Thus, the answer to the question of how we are to understand the archē of reason from within reason is related to that of Plato: we understand the origin of reason as we understand the sun, not by looking at it directly with philosophical and theoretical eyes, but by the light it sheds on the things in the world, by the fact that we can see at all, by the fact that reason is possible. We see reasonably—or, in other words, we see by the origin of reason—without ever seeing the supplemental origin directly.30 Nevertheless, the archē, like the sun, is never far from us; it is everywhere to be seen and never to be pointed out directly, even though when we point at anything we point by means of it.
But why is that archē to be thought of in terms of faith rather than, as for Marxists, in terms of material history or, as for feminists, in terms of the history of oppression? That question is the hardest one I brook, but I think I can say something about it. I can at least make what I think is a reasonable suggestion.
The first, quick answer is deceptively simple: for something to be the ground for a knowledge claim, I must trust it and be faithful to it. However, as I said, the simplicity of this answer is deceptive. Hidden in it are a host of questions and philosophical problems, such as what it means to be faithful to an experience.
With an eye toward beginning to say something about the profundity of that simplicity, let me explore one way of talking about the relation of reason to its supplemental, archaic origin. It takes very little to notice that reason and explanation often involve our obligation to others. One can, of course, point out that not all reason begins with obligation. It is not difficult to think of cases of reasoning that have not been initiated by an obligation. That response, however, can perhaps be overcome by arguing that other uses of reason are parasitic on reason as a response to obligation. Or it may be overcome by arguing that the word obligation must be understood more broadly. In any case, for now, grant the Levinasian thesis that reason begins in obligation to another.31 Why reason except to explain? Why explain if there is no one to whom we owe an explanation? In a solipsistic universe, reason and explanation make no sense (if only because language makes no sense). The solipsist who argues for his solipsism contradicts that solipsism in making his argument. If this is true, then what is outside of reason, making it possible, is essentially not a thing or principle, but another person. The principle of noncontradiction is necessary to all reasoning, but its necessity comes not from itself but from the demand that I give an acceptable explanation to another.32 In Levinas's terms, the principles of reason have their origin in the apologetic character of reason, which is the very basis for my existence as a unique individual.33 He says, "[The singularity of my existence] is at the very level of its reason; it is apology, that is, personal discourse, from me to the others."34 With an argument that I can only allude to here, Levinas argues that the other person is, ultimately, God.35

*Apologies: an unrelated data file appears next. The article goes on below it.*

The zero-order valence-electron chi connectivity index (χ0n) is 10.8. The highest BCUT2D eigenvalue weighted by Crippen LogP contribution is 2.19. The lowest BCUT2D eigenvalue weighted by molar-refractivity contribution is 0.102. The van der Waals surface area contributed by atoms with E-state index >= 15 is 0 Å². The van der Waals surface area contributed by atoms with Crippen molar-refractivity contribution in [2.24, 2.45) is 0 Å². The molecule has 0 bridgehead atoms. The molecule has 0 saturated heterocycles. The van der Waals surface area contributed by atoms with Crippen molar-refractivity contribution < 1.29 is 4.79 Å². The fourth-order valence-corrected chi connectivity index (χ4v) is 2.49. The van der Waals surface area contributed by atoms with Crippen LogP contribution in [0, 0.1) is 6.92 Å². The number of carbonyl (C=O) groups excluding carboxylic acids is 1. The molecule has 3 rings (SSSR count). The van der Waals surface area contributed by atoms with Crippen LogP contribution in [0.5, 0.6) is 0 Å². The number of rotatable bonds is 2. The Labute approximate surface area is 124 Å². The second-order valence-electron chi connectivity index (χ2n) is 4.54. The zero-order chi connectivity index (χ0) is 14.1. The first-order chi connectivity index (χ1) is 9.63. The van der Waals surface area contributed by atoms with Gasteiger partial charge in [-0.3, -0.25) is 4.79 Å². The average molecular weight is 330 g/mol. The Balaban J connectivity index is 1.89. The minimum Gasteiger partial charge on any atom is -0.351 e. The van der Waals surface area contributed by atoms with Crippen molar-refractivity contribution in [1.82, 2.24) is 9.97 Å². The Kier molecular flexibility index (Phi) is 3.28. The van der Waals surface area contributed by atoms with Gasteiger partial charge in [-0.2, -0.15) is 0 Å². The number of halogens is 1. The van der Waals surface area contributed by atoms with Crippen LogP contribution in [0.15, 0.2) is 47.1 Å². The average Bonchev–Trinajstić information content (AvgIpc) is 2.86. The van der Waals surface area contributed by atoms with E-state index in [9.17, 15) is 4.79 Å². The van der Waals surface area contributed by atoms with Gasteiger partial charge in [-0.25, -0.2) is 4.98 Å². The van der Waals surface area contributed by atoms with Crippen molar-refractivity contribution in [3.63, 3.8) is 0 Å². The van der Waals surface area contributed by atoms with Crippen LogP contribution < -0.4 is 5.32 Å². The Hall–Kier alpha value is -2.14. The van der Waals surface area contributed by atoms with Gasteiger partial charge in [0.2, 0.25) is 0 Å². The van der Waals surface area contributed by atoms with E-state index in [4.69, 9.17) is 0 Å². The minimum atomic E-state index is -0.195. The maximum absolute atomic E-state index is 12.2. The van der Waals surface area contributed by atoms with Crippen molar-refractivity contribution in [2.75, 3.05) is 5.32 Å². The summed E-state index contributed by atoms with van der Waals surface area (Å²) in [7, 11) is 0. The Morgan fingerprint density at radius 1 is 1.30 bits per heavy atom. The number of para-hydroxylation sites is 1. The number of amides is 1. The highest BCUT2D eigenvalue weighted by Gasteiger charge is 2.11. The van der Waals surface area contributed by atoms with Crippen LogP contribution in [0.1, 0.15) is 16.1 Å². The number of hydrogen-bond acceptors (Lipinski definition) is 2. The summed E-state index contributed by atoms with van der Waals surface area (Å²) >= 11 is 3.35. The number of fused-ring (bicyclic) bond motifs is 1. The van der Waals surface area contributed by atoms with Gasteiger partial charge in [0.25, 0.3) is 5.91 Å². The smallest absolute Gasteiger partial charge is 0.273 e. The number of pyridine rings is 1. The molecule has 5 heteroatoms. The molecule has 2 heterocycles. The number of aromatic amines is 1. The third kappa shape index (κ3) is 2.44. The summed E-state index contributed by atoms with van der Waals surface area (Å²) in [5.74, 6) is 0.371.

Although she does not deal directly with Levinas, Marlne Zarader helps us understand Levinas's recourse to God by pointing out that, in the Jewish tradition (she points explicitly to the medieval commentator Nachmanides), language, and therefore reason, is, in its essence, a response to God.36 The Bible understands language to be a matter of experience, the experience of hearing a call and responding. When God speaks, he does not reveal himself in the hurricane or the fire, but in a voice that addresses us (recall 1Kings 19:11–13). Zarader takes prophetic speech to be paradigmatic of all speech and says: "The prophet speaks to the people and can be understood by them because his speaking remains ordained by a call that preceded it."37
To Levinas's argument that obligation to God and fidelity to him is the archē of reason, I would add at least one thing, also at least partly a matter of faith. However, adding this additional point will return at least some of what I suggested could be taken away when I suggested that nonobligational reason may be parasitic on obligational reason. In addition, what I say will question whether God is the only origin, or supplement, of reason.
I am interested in what has sometimes been called Heidegger's paganism, a description used to denote the fact that Heidegger does not consider the world simply as something created ex nihilo, but as something that has its own existence and, therefore, its own power to appear to us and to demand our attention, a power that cannot be completely attributed to God's creative act. For Heidegger, the power of the world to reveal itself not only cannot be reduced to divine fiat,38 but it also cannot be reduced either to our subjective wills or to the objects of rational research.39 The world itself has the power to ground our conclusions.